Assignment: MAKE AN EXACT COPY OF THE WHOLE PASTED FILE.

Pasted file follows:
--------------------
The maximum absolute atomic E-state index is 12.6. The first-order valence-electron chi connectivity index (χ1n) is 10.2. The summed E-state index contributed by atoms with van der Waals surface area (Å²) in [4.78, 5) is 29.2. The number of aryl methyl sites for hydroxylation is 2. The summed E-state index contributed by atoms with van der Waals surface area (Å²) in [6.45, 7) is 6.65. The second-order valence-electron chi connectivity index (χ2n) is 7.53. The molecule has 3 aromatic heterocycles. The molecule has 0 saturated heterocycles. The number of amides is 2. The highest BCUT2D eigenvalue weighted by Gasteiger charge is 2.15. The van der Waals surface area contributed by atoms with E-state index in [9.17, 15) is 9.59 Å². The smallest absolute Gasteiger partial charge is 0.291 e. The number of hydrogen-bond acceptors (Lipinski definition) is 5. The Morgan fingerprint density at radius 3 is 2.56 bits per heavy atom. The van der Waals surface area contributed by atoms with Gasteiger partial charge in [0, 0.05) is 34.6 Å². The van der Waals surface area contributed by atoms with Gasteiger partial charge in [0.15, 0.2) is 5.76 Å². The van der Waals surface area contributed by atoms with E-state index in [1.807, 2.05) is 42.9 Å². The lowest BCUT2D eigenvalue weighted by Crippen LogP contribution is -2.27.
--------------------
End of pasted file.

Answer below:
The maximum absolute atomic E-state index is 12.6. The first-order valence-electron chi connectivity index (χ1n) is 10.2. The summed E-state index contributed by atoms with van der Waals surface area (Å²) in [4.78, 5) is 29.2. The number of aryl methyl sites for hydroxylation is 2. The summed E-state index contributed by atoms with van der Waals surface area (Å²) in [6.45, 7) is 6.65. The second-order valence-electron chi connectivity index (χ2n) is 7.53. The molecule has 3 aromatic heterocycles. The molecule has 0 saturated heterocycles. The number of amides is 2. The highest BCUT2D eigenvalue weighted by Gasteiger charge is 2.15. The van der Waals surface area contributed by atoms with E-state index in [9.17, 15) is 9.59 Å². The smallest absolute Gasteiger partial charge is 0.291 e. The number of hydrogen-bond acceptors (Lipinski definition) is 5. The Morgan fingerprint density at radius 3 is 2.56 bits per heavy atom. The van der Waals surface area contributed by atoms with Gasteiger partial charge in [0, 0.05) is 34.6 Å². The van der Waals surface area contributed by atoms with Gasteiger partial charge in [0.15, 0.2) is 5.76 Å². The van der Waals surface area contributed by atoms with E-state index in [1.807, 2.05) is 42.9 Å². The lowest BCUT2D eigenvalue weighted by Crippen LogP contribution is -2.27.